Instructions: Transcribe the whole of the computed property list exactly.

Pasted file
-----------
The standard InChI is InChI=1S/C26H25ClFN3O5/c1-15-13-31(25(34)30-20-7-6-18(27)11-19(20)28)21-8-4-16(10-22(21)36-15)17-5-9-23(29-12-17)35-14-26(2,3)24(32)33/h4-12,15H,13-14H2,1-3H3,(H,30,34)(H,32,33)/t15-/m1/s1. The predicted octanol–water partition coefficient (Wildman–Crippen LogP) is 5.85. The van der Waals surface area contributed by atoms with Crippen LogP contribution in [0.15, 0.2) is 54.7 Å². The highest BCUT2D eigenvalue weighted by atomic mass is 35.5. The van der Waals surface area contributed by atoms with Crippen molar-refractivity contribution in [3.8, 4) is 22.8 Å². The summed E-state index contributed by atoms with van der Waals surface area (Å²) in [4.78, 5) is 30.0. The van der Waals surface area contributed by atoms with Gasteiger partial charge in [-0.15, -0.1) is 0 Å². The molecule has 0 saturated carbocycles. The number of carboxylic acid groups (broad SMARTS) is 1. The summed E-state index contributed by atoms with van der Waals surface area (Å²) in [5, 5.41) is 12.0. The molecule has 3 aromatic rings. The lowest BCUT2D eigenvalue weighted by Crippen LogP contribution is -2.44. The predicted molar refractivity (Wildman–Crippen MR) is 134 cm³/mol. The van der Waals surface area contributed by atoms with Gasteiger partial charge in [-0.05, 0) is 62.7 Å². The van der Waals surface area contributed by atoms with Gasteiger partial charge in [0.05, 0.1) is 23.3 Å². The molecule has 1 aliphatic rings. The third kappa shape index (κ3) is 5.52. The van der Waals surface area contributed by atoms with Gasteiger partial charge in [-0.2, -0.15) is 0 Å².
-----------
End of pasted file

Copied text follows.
The standard InChI is InChI=1S/C26H25ClFN3O5/c1-15-13-31(25(34)30-20-7-6-18(27)11-19(20)28)21-8-4-16(10-22(21)36-15)17-5-9-23(29-12-17)35-14-26(2,3)24(32)33/h4-12,15H,13-14H2,1-3H3,(H,30,34)(H,32,33)/t15-/m1/s1. The predicted octanol–water partition coefficient (Wildman–Crippen LogP) is 5.85. The van der Waals surface area contributed by atoms with Crippen LogP contribution in [0.15, 0.2) is 54.7 Å². The highest BCUT2D eigenvalue weighted by atomic mass is 35.5. The van der Waals surface area contributed by atoms with Crippen molar-refractivity contribution in [3.8, 4) is 22.8 Å². The summed E-state index contributed by atoms with van der Waals surface area (Å²) in [4.78, 5) is 30.0. The van der Waals surface area contributed by atoms with Gasteiger partial charge in [-0.15, -0.1) is 0 Å². The molecule has 0 saturated carbocycles. The number of carboxylic acid groups (broad SMARTS) is 1. The summed E-state index contributed by atoms with van der Waals surface area (Å²) in [5, 5.41) is 12.0. The molecule has 3 aromatic rings. The lowest BCUT2D eigenvalue weighted by Crippen LogP contribution is -2.44. The predicted molar refractivity (Wildman–Crippen MR) is 134 cm³/mol. The van der Waals surface area contributed by atoms with Gasteiger partial charge in [-0.05, 0) is 62.7 Å². The van der Waals surface area contributed by atoms with Gasteiger partial charge in [0.05, 0.1) is 23.3 Å². The molecule has 1 aliphatic rings. The third kappa shape index (κ3) is 5.52. The van der Waals surface area contributed by atoms with Gasteiger partial charge in [-0.2, -0.15) is 0 Å².